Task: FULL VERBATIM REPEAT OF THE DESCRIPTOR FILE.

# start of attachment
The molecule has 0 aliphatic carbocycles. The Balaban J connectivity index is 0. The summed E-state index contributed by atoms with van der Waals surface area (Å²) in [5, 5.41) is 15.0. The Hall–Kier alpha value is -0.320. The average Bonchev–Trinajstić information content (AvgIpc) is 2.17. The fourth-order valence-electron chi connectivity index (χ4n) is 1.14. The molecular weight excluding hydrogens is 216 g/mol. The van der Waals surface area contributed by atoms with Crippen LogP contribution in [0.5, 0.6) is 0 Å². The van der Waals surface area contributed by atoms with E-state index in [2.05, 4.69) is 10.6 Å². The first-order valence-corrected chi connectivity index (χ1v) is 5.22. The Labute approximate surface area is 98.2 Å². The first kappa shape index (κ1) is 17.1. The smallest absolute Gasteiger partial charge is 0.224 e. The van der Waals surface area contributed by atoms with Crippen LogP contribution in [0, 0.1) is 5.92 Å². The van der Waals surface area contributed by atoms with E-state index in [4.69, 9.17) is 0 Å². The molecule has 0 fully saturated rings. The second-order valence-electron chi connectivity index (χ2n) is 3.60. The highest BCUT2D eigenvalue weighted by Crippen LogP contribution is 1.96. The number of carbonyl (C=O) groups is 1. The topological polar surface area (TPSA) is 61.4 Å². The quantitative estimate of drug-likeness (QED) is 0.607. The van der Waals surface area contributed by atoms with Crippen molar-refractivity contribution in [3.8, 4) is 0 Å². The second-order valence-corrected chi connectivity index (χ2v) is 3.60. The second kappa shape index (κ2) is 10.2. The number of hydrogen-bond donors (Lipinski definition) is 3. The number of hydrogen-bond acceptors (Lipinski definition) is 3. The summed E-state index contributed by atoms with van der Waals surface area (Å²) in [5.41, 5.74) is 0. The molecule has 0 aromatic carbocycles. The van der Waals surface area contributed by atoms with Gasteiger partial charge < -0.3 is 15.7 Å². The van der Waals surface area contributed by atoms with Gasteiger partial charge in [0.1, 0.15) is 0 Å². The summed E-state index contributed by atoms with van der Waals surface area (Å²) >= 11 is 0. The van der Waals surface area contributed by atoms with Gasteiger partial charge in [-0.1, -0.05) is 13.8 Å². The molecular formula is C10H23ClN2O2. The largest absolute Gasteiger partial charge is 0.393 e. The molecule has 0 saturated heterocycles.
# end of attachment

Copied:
The molecule has 0 aliphatic carbocycles. The Balaban J connectivity index is 0. The summed E-state index contributed by atoms with van der Waals surface area (Å²) in [5, 5.41) is 15.0. The Hall–Kier alpha value is -0.320. The average Bonchev–Trinajstić information content (AvgIpc) is 2.17. The fourth-order valence-electron chi connectivity index (χ4n) is 1.14. The molecular weight excluding hydrogens is 216 g/mol. The van der Waals surface area contributed by atoms with Crippen LogP contribution in [0.5, 0.6) is 0 Å². The van der Waals surface area contributed by atoms with E-state index in [2.05, 4.69) is 10.6 Å². The first-order valence-corrected chi connectivity index (χ1v) is 5.22. The Labute approximate surface area is 98.2 Å². The first kappa shape index (κ1) is 17.1. The smallest absolute Gasteiger partial charge is 0.224 e. The van der Waals surface area contributed by atoms with Crippen LogP contribution in [0, 0.1) is 5.92 Å². The van der Waals surface area contributed by atoms with E-state index in [4.69, 9.17) is 0 Å². The molecule has 0 fully saturated rings. The second-order valence-electron chi connectivity index (χ2n) is 3.60. The highest BCUT2D eigenvalue weighted by Crippen LogP contribution is 1.96. The number of carbonyl (C=O) groups is 1. The topological polar surface area (TPSA) is 61.4 Å². The quantitative estimate of drug-likeness (QED) is 0.607. The van der Waals surface area contributed by atoms with Crippen molar-refractivity contribution in [3.8, 4) is 0 Å². The second-order valence-corrected chi connectivity index (χ2v) is 3.60. The second kappa shape index (κ2) is 10.2. The number of hydrogen-bond donors (Lipinski definition) is 3. The number of hydrogen-bond acceptors (Lipinski definition) is 3. The summed E-state index contributed by atoms with van der Waals surface area (Å²) in [5.41, 5.74) is 0. The molecule has 0 aromatic carbocycles. The van der Waals surface area contributed by atoms with Gasteiger partial charge < -0.3 is 15.7 Å². The van der Waals surface area contributed by atoms with Gasteiger partial charge in [0.1, 0.15) is 0 Å². The summed E-state index contributed by atoms with van der Waals surface area (Å²) >= 11 is 0. The van der Waals surface area contributed by atoms with Gasteiger partial charge in [-0.1, -0.05) is 13.8 Å². The molecular formula is C10H23ClN2O2. The largest absolute Gasteiger partial charge is 0.393 e. The molecule has 0 saturated heterocycles.